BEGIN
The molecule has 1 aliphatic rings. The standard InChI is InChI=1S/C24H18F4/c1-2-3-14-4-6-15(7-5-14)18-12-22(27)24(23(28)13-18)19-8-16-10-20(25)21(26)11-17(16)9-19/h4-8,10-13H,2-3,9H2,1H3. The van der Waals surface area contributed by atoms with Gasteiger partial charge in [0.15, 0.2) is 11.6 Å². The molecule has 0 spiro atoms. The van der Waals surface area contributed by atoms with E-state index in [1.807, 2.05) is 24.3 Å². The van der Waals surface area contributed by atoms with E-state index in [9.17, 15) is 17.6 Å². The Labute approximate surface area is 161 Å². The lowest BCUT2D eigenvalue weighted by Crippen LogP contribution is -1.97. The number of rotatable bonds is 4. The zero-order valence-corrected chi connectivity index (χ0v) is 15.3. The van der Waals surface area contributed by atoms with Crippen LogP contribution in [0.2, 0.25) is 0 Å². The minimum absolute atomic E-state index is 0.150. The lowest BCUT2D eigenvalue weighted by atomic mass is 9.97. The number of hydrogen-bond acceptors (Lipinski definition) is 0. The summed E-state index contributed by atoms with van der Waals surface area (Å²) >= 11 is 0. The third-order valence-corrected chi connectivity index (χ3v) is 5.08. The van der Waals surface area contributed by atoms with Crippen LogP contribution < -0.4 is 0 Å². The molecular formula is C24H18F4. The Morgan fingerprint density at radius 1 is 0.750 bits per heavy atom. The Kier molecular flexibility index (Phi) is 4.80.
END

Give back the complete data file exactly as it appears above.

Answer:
The molecule has 1 aliphatic rings. The standard InChI is InChI=1S/C24H18F4/c1-2-3-14-4-6-15(7-5-14)18-12-22(27)24(23(28)13-18)19-8-16-10-20(25)21(26)11-17(16)9-19/h4-8,10-13H,2-3,9H2,1H3. The van der Waals surface area contributed by atoms with Gasteiger partial charge in [0.15, 0.2) is 11.6 Å². The molecule has 0 spiro atoms. The van der Waals surface area contributed by atoms with E-state index in [1.807, 2.05) is 24.3 Å². The van der Waals surface area contributed by atoms with E-state index in [9.17, 15) is 17.6 Å². The Labute approximate surface area is 161 Å². The lowest BCUT2D eigenvalue weighted by Crippen LogP contribution is -1.97. The number of rotatable bonds is 4. The zero-order valence-corrected chi connectivity index (χ0v) is 15.3. The van der Waals surface area contributed by atoms with Crippen LogP contribution in [0.2, 0.25) is 0 Å². The minimum absolute atomic E-state index is 0.150. The lowest BCUT2D eigenvalue weighted by atomic mass is 9.97. The number of hydrogen-bond acceptors (Lipinski definition) is 0. The summed E-state index contributed by atoms with van der Waals surface area (Å²) >= 11 is 0. The third-order valence-corrected chi connectivity index (χ3v) is 5.08. The van der Waals surface area contributed by atoms with Crippen LogP contribution < -0.4 is 0 Å². The molecular formula is C24H18F4. The Morgan fingerprint density at radius 1 is 0.750 bits per heavy atom. The Kier molecular flexibility index (Phi) is 4.80.